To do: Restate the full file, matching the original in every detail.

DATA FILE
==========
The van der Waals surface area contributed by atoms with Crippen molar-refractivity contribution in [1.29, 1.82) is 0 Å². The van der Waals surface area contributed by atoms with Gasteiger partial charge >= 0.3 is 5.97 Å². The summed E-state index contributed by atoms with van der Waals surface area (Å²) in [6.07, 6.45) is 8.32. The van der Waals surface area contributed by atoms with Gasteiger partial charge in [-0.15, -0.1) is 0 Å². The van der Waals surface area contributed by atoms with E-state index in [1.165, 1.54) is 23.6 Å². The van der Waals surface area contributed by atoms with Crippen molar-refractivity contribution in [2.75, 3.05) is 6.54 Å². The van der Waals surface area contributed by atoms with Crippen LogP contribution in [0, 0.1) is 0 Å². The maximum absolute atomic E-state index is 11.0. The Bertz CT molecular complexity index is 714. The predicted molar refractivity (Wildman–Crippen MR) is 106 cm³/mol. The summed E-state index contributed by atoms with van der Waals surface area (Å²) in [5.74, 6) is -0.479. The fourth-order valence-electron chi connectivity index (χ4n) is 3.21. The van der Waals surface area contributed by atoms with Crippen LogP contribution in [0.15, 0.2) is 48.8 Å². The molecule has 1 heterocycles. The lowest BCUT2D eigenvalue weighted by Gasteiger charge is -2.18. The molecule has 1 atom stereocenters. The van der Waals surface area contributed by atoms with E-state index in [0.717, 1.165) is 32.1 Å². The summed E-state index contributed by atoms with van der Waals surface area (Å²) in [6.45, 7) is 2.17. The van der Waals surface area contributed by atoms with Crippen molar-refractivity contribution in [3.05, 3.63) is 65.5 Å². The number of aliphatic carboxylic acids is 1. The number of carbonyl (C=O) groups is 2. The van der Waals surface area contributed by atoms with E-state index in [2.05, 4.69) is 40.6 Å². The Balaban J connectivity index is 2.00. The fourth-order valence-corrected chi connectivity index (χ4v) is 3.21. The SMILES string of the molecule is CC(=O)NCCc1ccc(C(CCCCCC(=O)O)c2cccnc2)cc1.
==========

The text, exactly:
The van der Waals surface area contributed by atoms with Crippen molar-refractivity contribution in [1.29, 1.82) is 0 Å². The van der Waals surface area contributed by atoms with Gasteiger partial charge >= 0.3 is 5.97 Å². The summed E-state index contributed by atoms with van der Waals surface area (Å²) in [6.07, 6.45) is 8.32. The van der Waals surface area contributed by atoms with Gasteiger partial charge in [-0.15, -0.1) is 0 Å². The van der Waals surface area contributed by atoms with E-state index in [1.165, 1.54) is 23.6 Å². The van der Waals surface area contributed by atoms with Crippen molar-refractivity contribution in [2.75, 3.05) is 6.54 Å². The van der Waals surface area contributed by atoms with Crippen LogP contribution in [0, 0.1) is 0 Å². The maximum absolute atomic E-state index is 11.0. The Bertz CT molecular complexity index is 714. The predicted molar refractivity (Wildman–Crippen MR) is 106 cm³/mol. The summed E-state index contributed by atoms with van der Waals surface area (Å²) in [5.74, 6) is -0.479. The fourth-order valence-electron chi connectivity index (χ4n) is 3.21. The van der Waals surface area contributed by atoms with Crippen LogP contribution in [0.15, 0.2) is 48.8 Å². The molecule has 1 heterocycles. The lowest BCUT2D eigenvalue weighted by Gasteiger charge is -2.18. The molecule has 1 atom stereocenters. The van der Waals surface area contributed by atoms with E-state index in [0.717, 1.165) is 32.1 Å². The summed E-state index contributed by atoms with van der Waals surface area (Å²) in [6.45, 7) is 2.17. The van der Waals surface area contributed by atoms with Crippen molar-refractivity contribution in [3.05, 3.63) is 65.5 Å². The number of aliphatic carboxylic acids is 1. The number of carbonyl (C=O) groups is 2. The van der Waals surface area contributed by atoms with E-state index in [2.05, 4.69) is 40.6 Å². The Balaban J connectivity index is 2.00. The fourth-order valence-corrected chi connectivity index (χ4v) is 3.21. The SMILES string of the molecule is CC(=O)NCCc1ccc(C(CCCCCC(=O)O)c2cccnc2)cc1.